Former Chairman of the Federal Reserve Paul A. Volcker ’49, who led the effort to suppress inflation throughout the late 1970s and early 1980s, has died at the age of 92.
The former Federal Reserve Chairman, who served in the post from 1979 to 1987 under Presidents Jimmy Carter and Ronald Reagan, passed away in his home in NY on Sunday, Dec. 8, according to his daughter, Janice Zima.
Born on Sept. 5, 1927 in Cape May, NJ, Paul Adolph Volcker Jr. was a grandson of German immigrants; he was the oldest of four children and only son of his father, Paul Sr., and his mother, Alma Louise.
Volcker graduated summa cum laude from the Woodrow Wilson School of Public and International Affairs at the University in 1949 with a bachelor’s degree, having wrote a senior thesis titled “The Problems of Federal Reserve Policy since World War II.”
Volcker later studied at the Littauer School of Public Administration at Harvard University (now the John F. Kennedy School of Government), receiving a master’s degree in political economy. Volcker then attended the London School of Economics through a Rotary Club scholarship with a plan of completing a doctoral thesis, which he never wrote.
Volcker was named a senior fellow by the Wilson School in 1975 and later served as a charter trustee of the University from 1984 to 1988. He joined the faculty of the Wilson School in 1988, becoming the first Frederick H. Schultz ’51 Professor of International Economic Policy. He transferred to emeritus status in 1997.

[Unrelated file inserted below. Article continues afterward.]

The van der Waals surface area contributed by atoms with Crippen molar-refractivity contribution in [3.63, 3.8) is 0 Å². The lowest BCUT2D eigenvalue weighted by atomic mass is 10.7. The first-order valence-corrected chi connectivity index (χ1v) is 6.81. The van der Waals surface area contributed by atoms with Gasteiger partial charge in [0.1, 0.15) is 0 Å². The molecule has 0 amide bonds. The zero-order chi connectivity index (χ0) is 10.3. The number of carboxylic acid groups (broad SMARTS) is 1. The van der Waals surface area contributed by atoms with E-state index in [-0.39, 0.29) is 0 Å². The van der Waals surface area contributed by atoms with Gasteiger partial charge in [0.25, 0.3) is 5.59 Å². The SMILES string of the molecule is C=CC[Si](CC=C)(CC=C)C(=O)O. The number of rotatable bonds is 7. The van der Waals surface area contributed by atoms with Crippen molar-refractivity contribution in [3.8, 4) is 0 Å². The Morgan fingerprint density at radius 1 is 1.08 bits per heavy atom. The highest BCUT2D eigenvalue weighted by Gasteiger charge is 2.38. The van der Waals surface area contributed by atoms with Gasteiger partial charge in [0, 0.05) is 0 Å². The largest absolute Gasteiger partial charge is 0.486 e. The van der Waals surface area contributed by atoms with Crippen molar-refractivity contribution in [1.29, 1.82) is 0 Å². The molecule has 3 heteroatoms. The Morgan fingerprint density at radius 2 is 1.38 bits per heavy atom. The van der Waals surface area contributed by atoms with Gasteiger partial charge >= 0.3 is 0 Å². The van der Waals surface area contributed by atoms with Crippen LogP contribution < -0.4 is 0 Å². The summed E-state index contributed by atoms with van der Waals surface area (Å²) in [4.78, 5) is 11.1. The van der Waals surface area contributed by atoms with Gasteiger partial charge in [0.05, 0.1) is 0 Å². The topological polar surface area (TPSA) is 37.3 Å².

Having served under four different presidential administrations, Volcker’s long career in government included posts in the Department of Treasury, the Federal Reserve Bank of New York, the Board of Governors of the Federal Reserve System, and President Barack Obama’s Economic Recovery Advisory Board.
The effort he is perhaps most well known for in Volcker’s two terms as Federal Reserve Chairman was his tenacious effort against the high inflation that plagued the U.S. economy throughout the 1970s.
Volcker’s Federal Reserve drove up interest rates and, in turn, the unemployment rate, forcing the economy into a recession in the early 1980s despite deep unpopularity, likely contributing to President Carter’s defeat in his reelection campaign. Since then, Volcker’s forceful crusade against inflation has attracted admirers and gained him a reputation characterized by the political independence of the Federal Reserve.
Volcker is survived by his son, James, his daughter, Janice, and his second wife, Anke Dening.
This story is breaking and will be updated with additional information as it becomes available.